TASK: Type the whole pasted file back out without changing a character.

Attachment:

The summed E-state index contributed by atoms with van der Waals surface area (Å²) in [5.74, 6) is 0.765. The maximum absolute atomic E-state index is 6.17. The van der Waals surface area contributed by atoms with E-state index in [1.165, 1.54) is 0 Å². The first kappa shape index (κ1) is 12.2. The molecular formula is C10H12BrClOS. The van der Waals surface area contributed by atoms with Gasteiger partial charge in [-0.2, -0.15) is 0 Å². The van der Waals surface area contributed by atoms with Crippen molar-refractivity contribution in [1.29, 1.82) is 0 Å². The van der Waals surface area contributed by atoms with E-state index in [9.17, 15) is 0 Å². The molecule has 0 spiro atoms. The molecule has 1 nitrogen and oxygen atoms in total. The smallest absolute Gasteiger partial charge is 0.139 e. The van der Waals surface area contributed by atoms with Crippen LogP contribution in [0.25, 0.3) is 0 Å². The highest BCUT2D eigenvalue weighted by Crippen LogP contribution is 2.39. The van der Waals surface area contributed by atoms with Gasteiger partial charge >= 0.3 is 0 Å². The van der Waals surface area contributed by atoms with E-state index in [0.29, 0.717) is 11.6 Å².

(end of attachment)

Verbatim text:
The summed E-state index contributed by atoms with van der Waals surface area (Å²) in [5.74, 6) is 0.765. The maximum absolute atomic E-state index is 6.17. The van der Waals surface area contributed by atoms with E-state index in [1.165, 1.54) is 0 Å². The first kappa shape index (κ1) is 12.2. The molecular formula is C10H12BrClOS. The van der Waals surface area contributed by atoms with Gasteiger partial charge in [-0.2, -0.15) is 0 Å². The van der Waals surface area contributed by atoms with Crippen molar-refractivity contribution in [1.29, 1.82) is 0 Å². The van der Waals surface area contributed by atoms with E-state index in [9.17, 15) is 0 Å². The molecule has 0 spiro atoms. The molecule has 1 nitrogen and oxygen atoms in total. The smallest absolute Gasteiger partial charge is 0.139 e. The van der Waals surface area contributed by atoms with Crippen LogP contribution in [0.25, 0.3) is 0 Å². The highest BCUT2D eigenvalue weighted by Crippen LogP contribution is 2.39. The van der Waals surface area contributed by atoms with Gasteiger partial charge >= 0.3 is 0 Å². The van der Waals surface area contributed by atoms with E-state index in [0.29, 0.717) is 11.6 Å².